: Duke up, UChicago down: Here’s the 2024 college rankings list from U.S. News

by | Sep 18, 2023 | Stock Market

U.S. News released its influential undergraduate college rankings Monday, a list that continues to inspire both fascination and derision.  Despite a change in methodology partially in response to recent criticisms, the same Ivy League and highly selective institutions still dominate the top of the list, even though there’s been some significant moves among the top-14 ranked schools.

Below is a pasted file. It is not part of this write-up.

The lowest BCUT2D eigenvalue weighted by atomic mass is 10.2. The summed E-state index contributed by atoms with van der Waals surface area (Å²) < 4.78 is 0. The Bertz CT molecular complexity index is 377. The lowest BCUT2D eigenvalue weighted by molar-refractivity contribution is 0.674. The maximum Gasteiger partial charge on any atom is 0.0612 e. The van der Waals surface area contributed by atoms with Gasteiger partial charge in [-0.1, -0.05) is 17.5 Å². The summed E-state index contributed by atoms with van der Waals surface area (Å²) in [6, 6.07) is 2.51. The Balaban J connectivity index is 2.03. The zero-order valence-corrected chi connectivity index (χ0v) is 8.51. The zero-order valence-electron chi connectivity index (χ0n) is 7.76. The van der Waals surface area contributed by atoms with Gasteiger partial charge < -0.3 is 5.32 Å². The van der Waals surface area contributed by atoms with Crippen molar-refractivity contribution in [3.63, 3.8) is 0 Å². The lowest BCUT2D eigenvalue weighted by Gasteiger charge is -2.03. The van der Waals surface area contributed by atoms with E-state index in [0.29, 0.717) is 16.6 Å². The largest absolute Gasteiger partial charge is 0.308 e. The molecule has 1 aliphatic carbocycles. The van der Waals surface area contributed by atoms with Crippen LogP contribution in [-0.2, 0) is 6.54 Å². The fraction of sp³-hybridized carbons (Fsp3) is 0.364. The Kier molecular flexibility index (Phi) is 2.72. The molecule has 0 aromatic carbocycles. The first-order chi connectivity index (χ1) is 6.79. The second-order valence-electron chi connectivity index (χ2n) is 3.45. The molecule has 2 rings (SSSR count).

For years, college officials have complained behind closed doors that the U.S. News rankings incentivize behavior that’s not always in the best interest of students. This year, the U.S. News rankings even became a target of Secretary of Education Miguel Cardona.  “It’s time to stop worshiping at the false altar” of the U.S. News rankings, Cardona said at a gathering of law schools convened by Harvard and Yale to talk about how best to share data after those two schools and others left the U.S. News law school rankings last year. “Colleges spend enormous resources chasing rankings they feel carry prestige, but in practice, just Xerox privilege and drive-up costs.”  Despite the exodus of top law and medical schools from the professional rankings, undergraduate colleges — even some whose professional schools defected — are still largely participating in the highly influential undergraduate rankings.  Columbia University was probably the highest profile school to say it wouldn’t share undergraduate data with U.S. News. That announcement, earlier this year, came after the school dropped from No. 2 to No. 18, in the wake of an analysis from one of the school’s math professors alleging the school submitted “highly misleading” statistics to the publication. Columbia later acknowledged that the data it sent to U.S. News was flawed.  This year, Columbia tied for the No. 12 spot. Other major movers near the top of the list include the University of Chicago, which fell six spots to No.12, and Duke University, which climbed three spots to No. 7. Duke’s move up the rankings comes a little more than a week after the New York Times called the school “one of the least economically diverse in the country.” The piece echoed concerns expressed by some college leaders and Cardona — that devoting resources to things that can help a school climb the rankings may be in tension with providing benefits to students, particularly low-income ones.  Duke’s president, Vincent Price, said in a statement responding to the article that the school cares “deeply about socioeconomic diversity,” while acknowledging that the Duke has “more work to do in this area.” He cited efforts that are already underway that have “yielded significant positive results,” including expanding financial aid for students from the Carolinas.  …

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